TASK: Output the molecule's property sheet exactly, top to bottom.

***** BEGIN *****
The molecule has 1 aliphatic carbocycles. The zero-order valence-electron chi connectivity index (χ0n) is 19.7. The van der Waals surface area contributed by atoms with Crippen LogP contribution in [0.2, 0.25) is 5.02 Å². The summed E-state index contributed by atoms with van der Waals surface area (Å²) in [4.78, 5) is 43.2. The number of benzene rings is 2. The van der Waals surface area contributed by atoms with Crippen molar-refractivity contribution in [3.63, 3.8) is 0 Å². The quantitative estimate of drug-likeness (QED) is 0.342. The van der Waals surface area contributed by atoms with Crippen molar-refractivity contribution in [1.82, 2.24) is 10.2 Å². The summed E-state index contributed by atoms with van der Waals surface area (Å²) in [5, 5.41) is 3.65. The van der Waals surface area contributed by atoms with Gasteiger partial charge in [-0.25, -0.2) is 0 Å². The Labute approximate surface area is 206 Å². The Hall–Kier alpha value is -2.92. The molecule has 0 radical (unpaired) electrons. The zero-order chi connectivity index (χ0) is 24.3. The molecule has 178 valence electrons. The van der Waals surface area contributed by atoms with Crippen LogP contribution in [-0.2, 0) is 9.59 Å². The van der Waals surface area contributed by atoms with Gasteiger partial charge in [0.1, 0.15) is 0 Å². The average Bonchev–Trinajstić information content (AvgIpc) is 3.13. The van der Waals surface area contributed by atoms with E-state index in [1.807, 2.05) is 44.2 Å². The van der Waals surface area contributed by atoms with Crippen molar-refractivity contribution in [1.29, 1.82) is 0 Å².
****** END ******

The molecule has 1 aliphatic carbocycles. The zero-order valence-electron chi connectivity index (χ0n) is 19.7. The van der Waals surface area contributed by atoms with Crippen LogP contribution in [0.2, 0.25) is 5.02 Å². The summed E-state index contributed by atoms with van der Waals surface area (Å²) in [4.78, 5) is 43.2. The number of benzene rings is 2. The van der Waals surface area contributed by atoms with Crippen molar-refractivity contribution in [3.63, 3.8) is 0 Å². The quantitative estimate of drug-likeness (QED) is 0.342. The van der Waals surface area contributed by atoms with Crippen molar-refractivity contribution in [1.82, 2.24) is 10.2 Å². The summed E-state index contributed by atoms with van der Waals surface area (Å²) in [5, 5.41) is 3.65. The van der Waals surface area contributed by atoms with Gasteiger partial charge in [-0.25, -0.2) is 0 Å². The Labute approximate surface area is 206 Å². The Hall–Kier alpha value is -2.92. The molecule has 0 radical (unpaired) electrons. The zero-order chi connectivity index (χ0) is 24.3. The molecule has 178 valence electrons. The van der Waals surface area contributed by atoms with Crippen LogP contribution in [-0.2, 0) is 9.59 Å². The van der Waals surface area contributed by atoms with Gasteiger partial charge in [0.1, 0.15) is 0 Å². The average Bonchev–Trinajstić information content (AvgIpc) is 3.13. The van der Waals surface area contributed by atoms with E-state index in [1.807, 2.05) is 44.2 Å². The van der Waals surface area contributed by atoms with Crippen molar-refractivity contribution in [1.29, 1.82) is 0 Å².